Posts Tagged 'Henry Moore'

Moore on the Move

Photos showing the North Entrance of the museum prior to the start of renovation efforts.

The North Entrance of the Museum prior to the start of renovation efforts.

Henry Moore’s Two Piece Reclining Figure, No. 3 has greeted visitors at the Museum’s North Entrance for many years. Last week, Moore’s sculpture moved to a new home on the south side of the building, where it will welcome visitors into the Sculpture Garden. The move involved a lot of planning, and many precautions were in place to move the 2,200-pound bronze sculpture. Follow the sculpture’s journey below:

Friday Photos: A Flurry of Art

Winter has blanketed us here in Dallas today, providing quite a picturesque setting for our art.

Kelly snow

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Enjoy our Texas snow and stay warm out there!

Sarah Coffey
Education Coordinator

Staff Profile: Prepping Up

Uncrated tracked down Preparator, Mary Nicolett, to talk about her job at the Museum. Mary is a key member of the installation team and is known for her keen eye and attention to detail.

Describe your job in 50 words or less.
My official title is “Preparator, Logistics Facilitator,” which is a fancy way of saying that when I am not busy as a preparator moving, installing or taking care of the art, that I am ordering supplies or tools in preparation for the teams’ upcoming tasks.

What might an average day entail?
My days and weeks vary, depending upon what installation we are working on.  I may be moving works in storage, building archival boxes for delicate items, researching the newest drills, touch-up painting the walls, or installing an intricate or obsessive artwork.  There are always the deliveries and pick-ups that interrupt the flow of the day, but I am lucky that I get to uncrate works of art, which sometimes makes me the first person in the building that gets to see something new! Only one thing is consistent in my day: the coffee during our afternoon break.

How would you describe the best part of your job and its biggest challenges?
I am continually learning. My coworkers have a wide variety of talents, and both the exhibitions and collections departments work wonderfully together as a team. I learn something new during most installations. The variety of artworks that enter the building vary in age, material and construction and thus their needs differ. This diversity continually specifies what techniques or care are needed in order to preserve the works, keeping us on our toes.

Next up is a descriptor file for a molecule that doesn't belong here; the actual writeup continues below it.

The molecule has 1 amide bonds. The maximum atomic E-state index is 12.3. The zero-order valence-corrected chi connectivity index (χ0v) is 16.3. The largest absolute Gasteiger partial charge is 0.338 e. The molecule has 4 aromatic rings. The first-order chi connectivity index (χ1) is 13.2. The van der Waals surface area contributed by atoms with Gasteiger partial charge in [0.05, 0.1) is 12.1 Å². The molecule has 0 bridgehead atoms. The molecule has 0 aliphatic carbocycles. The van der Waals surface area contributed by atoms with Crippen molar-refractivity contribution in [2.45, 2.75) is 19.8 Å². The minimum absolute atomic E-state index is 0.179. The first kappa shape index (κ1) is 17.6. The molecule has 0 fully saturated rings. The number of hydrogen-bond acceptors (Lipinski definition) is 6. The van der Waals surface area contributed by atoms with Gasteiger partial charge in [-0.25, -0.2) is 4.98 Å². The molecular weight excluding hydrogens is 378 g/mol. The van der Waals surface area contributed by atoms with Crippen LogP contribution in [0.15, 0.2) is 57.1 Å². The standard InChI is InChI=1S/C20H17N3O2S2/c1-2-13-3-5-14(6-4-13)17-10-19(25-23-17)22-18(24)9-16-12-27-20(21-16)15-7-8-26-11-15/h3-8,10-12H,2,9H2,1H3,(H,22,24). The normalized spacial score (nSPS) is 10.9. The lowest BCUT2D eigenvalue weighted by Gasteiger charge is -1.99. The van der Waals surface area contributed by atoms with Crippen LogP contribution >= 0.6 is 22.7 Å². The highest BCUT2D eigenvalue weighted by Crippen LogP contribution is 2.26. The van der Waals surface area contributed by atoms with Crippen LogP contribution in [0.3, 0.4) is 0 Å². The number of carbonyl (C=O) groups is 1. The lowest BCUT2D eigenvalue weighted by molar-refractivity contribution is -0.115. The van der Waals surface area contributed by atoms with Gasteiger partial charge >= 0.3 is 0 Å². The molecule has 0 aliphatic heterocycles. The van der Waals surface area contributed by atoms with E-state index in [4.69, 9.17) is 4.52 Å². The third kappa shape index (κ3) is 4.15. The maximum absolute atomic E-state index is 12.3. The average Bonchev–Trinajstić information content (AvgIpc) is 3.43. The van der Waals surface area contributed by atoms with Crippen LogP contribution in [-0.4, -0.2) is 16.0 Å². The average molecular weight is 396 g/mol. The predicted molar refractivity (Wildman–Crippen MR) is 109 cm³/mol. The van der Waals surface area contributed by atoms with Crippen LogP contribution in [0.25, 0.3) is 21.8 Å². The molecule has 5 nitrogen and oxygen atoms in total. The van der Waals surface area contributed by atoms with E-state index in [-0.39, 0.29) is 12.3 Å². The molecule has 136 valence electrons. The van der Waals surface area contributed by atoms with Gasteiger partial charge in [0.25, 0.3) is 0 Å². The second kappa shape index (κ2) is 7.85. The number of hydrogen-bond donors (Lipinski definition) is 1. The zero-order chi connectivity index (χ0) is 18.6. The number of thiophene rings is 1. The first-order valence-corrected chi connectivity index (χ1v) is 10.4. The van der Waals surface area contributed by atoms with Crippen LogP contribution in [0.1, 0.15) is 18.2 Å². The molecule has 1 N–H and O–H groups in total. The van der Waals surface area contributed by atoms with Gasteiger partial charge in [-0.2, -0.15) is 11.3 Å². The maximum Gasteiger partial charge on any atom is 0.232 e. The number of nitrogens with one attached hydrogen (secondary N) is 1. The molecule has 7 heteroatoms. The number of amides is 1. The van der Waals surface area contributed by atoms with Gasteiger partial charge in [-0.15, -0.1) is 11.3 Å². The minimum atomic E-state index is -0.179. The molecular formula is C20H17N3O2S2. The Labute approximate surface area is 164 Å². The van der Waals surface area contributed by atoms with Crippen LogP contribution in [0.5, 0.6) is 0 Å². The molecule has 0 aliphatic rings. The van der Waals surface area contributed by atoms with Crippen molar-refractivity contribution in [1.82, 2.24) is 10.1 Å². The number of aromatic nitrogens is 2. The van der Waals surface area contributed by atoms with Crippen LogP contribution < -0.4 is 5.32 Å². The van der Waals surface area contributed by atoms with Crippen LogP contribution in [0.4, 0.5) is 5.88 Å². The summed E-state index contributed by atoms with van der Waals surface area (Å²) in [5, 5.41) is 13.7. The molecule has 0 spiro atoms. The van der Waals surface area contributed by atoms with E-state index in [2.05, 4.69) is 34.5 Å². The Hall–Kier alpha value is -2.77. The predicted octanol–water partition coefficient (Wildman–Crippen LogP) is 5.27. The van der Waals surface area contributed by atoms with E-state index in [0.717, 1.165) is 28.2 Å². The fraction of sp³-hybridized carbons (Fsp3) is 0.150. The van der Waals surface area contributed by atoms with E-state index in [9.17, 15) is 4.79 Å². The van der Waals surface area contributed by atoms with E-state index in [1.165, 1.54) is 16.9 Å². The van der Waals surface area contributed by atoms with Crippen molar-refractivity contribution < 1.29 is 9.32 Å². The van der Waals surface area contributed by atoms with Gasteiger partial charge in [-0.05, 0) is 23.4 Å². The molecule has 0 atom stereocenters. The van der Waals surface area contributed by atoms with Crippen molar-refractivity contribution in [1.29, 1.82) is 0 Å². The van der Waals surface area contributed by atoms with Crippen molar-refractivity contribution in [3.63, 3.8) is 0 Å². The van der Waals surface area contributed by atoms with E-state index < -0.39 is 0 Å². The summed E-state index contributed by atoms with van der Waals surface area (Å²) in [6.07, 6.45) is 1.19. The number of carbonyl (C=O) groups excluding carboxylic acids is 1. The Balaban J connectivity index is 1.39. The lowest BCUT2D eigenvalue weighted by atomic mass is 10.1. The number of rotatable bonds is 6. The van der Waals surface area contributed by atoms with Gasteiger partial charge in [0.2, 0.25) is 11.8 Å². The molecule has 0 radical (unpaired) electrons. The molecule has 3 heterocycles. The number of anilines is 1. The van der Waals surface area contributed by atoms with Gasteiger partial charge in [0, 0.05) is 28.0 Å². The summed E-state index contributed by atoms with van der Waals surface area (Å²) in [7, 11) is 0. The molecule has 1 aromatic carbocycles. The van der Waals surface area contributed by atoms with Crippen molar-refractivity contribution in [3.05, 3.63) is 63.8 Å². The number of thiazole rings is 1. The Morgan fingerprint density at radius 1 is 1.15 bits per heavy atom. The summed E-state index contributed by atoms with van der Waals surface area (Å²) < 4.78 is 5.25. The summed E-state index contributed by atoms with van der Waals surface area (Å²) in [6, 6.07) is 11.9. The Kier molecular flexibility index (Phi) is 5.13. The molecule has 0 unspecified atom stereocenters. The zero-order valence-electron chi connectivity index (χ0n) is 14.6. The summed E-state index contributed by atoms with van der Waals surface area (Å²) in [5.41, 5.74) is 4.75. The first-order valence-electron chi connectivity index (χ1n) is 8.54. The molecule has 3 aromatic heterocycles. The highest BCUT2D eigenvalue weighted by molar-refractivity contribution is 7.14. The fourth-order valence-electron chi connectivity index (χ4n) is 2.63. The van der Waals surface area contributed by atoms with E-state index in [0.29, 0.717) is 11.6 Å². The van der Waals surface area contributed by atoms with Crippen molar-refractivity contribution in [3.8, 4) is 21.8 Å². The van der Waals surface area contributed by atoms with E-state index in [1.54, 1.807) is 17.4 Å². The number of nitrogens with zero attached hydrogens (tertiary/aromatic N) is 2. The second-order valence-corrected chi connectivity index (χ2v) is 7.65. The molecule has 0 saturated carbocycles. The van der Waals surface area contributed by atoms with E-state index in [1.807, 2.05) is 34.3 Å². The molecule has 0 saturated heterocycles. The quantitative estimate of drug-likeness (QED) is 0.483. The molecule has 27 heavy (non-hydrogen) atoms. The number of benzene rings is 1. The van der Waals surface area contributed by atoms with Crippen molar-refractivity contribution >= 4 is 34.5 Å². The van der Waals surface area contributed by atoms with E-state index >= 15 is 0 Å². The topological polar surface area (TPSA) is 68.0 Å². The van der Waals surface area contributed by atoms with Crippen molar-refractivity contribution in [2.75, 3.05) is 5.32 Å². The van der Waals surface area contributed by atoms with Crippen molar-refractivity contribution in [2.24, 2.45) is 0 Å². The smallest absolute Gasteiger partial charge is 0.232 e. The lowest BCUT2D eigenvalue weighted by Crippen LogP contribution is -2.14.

Growing up, what type of career did you envision yourself in? Did you think you’d work in an art museum?
I was too busy being a kid to think about a career, but I was very influenced by my father who worked as an architectural draftsman and took some evening terracotta studio courses from Octavio Medellin. My ease in math, geometry and spatial relationships steered me towards a degree in sculpture, but even then I did not think about working at a museum.

What is your favorite work in the DMA collection?
That is a tough question, as the answer probably changes with my moods!  The lovely Indonesian textiles from the Sarawak area, with their wealth of history, intricacy of detail, and process of dying the wefts prior to weaving are inspirational to me. I have continual fondness for the graceful serenity of the Henry Moore maquettes. But, I have to admit, my first week at the museum I just HAD to see Tom Wesselmann’s Mouth #11, as I remember it from an elementary school tour, when the DMA was at Fair Park.

Is there a past exhibition that stands out in your mind as a favorite or is there a particular upcoming show you’re looking forward to seeing?
The J. M. W. Turner exhibition was fantastic! The layout and gallery design with the moldings created a perfect environment for his works. I like contemporary art more than landscapes and port scenes, but his paintings continually stopped me in my tracks while doing my duties. The upcoming Jean Paul Gaultier exhibit has many challenges for us ahead, and our designer, curator and exhibition team are still in the process of deciding all the intricate details that go into such a show. With this being our first big “fashion” exhibition, I look forward to dressing the mannequins and getting an up-close view of the pieces, some of which are more like strange sculptural forms than clothing.

Friday Photo Post: Mother's Day

Mother’s Day is an annual holiday that recognizes motherhood, mothers,  and their contributions to our lives. In 1868, “Mother’s Friendship Day” was established to bring together families that had been divided during the Civil War. By 1910, Mother’s Day as we now know it was established and continues to be a popular day to celebrate mothers.  Since this Sunday is Mother’s Day, I highlighted works of art with mothers in various roles. If you are a mother, I hope you enjoy this photo post and your special day! 

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Amy Wolf
Coordinator of Gallery Teaching


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